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Lewis Shaddinger Letters, 1862-1865, Charleston, S.C. to Joseph G. Overholt, Plumsteadville, Pa.

Eleven letters, 1862-1865, to Joseph G. Overholt of Plumsteadville, Pa., contain correspondence from Overholt's cousin Lewis Shaddinger, who served with Union infantry in South Carolina during the siege of Charleston.

The Overholt papers add to the Library's Civil War holdings relating to the 104th Pennsylvania Regiment, which took part in the operations against Morris Island. Shaddinger's commanding officer, Col. William Watts Hart Davis, raised the 104th in the vicinity of Doylestown, Bucks County. Davis, who later founded the Bucks County Historical Society, was both a participant and a field historian. The South Caroliniana Library holds papers of his brigade headquarters in addition to his published history of the regiment. Also, it owns transcribed copies of Civil War letters from Davis' relative and critic Capt. Alfred Marple.

Eight of the eleven letters depict operations from the viewpoint of Private Shaddinger, who in 1862 had enlisted in Co. A. Shaddinger's letters to Overholt tended to be sporadic, all of them dating either before or after the heaviest fighting on Morris Island.

Shaddinger wrote at some length relating to camp life, siege operations against Charleston, and the general progress of the war. On 15 February 1863 he reported the regiment's journey southward to Hilton Head and Beaufort on a naval transport vessel. A subsequent letter relates details of their deployment to Edisto as reinforcements for an unsuccessful attack on Charleston in early April. Beaufort, he suggested, "has the appearence of once being A Splended place, but is now ocupied by fedrel troops and negroes, the wether hear is very warm, we have had ripe blackberys these two Weeks; the negro wenches and negro boys go through the Camps every day with baskets on their heads with blackbury to Sell, the[y] Sell them at five Cents A quart."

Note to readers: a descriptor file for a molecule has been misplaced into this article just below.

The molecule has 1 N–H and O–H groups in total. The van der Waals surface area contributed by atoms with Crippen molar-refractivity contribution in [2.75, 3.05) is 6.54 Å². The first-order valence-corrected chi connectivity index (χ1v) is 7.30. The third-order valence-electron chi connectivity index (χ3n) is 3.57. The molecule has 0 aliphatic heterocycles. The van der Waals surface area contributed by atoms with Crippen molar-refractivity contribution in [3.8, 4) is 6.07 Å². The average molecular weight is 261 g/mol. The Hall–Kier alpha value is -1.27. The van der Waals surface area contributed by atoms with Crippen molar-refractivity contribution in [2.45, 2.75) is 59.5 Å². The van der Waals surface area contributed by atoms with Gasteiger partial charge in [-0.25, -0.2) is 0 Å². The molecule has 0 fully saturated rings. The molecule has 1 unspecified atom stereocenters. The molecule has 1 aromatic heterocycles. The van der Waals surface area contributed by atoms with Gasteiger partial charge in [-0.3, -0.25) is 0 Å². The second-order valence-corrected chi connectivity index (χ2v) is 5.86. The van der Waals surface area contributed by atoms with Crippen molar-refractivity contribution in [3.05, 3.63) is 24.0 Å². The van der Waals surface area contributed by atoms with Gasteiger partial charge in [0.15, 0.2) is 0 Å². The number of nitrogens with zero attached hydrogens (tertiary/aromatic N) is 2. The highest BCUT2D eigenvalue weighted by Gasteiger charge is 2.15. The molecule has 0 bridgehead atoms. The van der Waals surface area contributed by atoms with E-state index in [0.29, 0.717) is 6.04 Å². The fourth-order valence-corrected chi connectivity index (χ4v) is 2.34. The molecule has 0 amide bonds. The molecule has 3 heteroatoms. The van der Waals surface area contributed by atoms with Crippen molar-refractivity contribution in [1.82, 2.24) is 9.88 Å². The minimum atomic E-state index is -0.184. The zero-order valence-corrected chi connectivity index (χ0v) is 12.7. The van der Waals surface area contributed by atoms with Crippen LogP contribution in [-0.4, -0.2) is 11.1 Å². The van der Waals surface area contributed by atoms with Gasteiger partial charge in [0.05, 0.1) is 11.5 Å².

From this point, his letters skip to late 1863. With Ft. Wagner in Union hands, he then shared the general view that operations against Charleston were proceeding more slowly than expected. "We are mounting guns every day," he reported from Morris Island on 20 October, "principely one and tow hundred pounders, one three hundred pounder is to be mounted to day, the firing of late has been A one sided gaim as we do but little of it, the rebs doing it all to their one plasure."

Gen. Gillmore, Shaddinger reported, had moved his headquarters to James Island, where he was engaged in the seige operation-"it is the general opinion that the Stiring part of the war will be before Charleston during the winter....I imagin that he will open in ernest and may god grant him A victory, and one that will be A Speady close of the war, that peas may again be established throughout our land....the Capture of Charleston would read well in your northern papers, but we are not in Charlston yet, and it may cost yet, time labour and blood ear that time will be; our onley hope of reaching the city in Safety sooner or later, is to trust in divine providence; if Gen. Gillmore can not take the city he can burn it down if he Sees proper."

"War news of this army of late has been but little," he wrote on 13 December. "Some tow weeks ago our batteries Seamed to take an intrest in arousing the quiet Sleapers of Charleston, every night at about midnight they would through Some five or six Shells into the city, which would arouse the rebels and cause them to open their batteries upon us at once, but of late the Sheling of the city has been continued in more earnest, and the other day the city could be Seen to be on fire."

"The rebs Say that Gen. Gillmore cant take Charleston," he concluded, "But I dont think that he has tryed to take it yet, let them wate till he tryes, and then we'l See."

But Gillmore mounted a winter expedition against Confederate forces in Florida, leaving four regiments behind to hold Morris Island. On 19 February 1864, Shaddinger reported, "It is now better than two mounth that I have been detailed to werk in the boat yard on this island, and have been at work Since then; the part of my work is painting boats; their has been near one hundred of these boats maid hear this winter." The letter tells also of the sinking of a blockade runner, the Presto, in early February.

That spring the regiment embarked for Hilton Head and later for Florida. Shaddinger served nearly the entirety of his three-year term; his discharge from the army occurred by general order on 16 June 1865.

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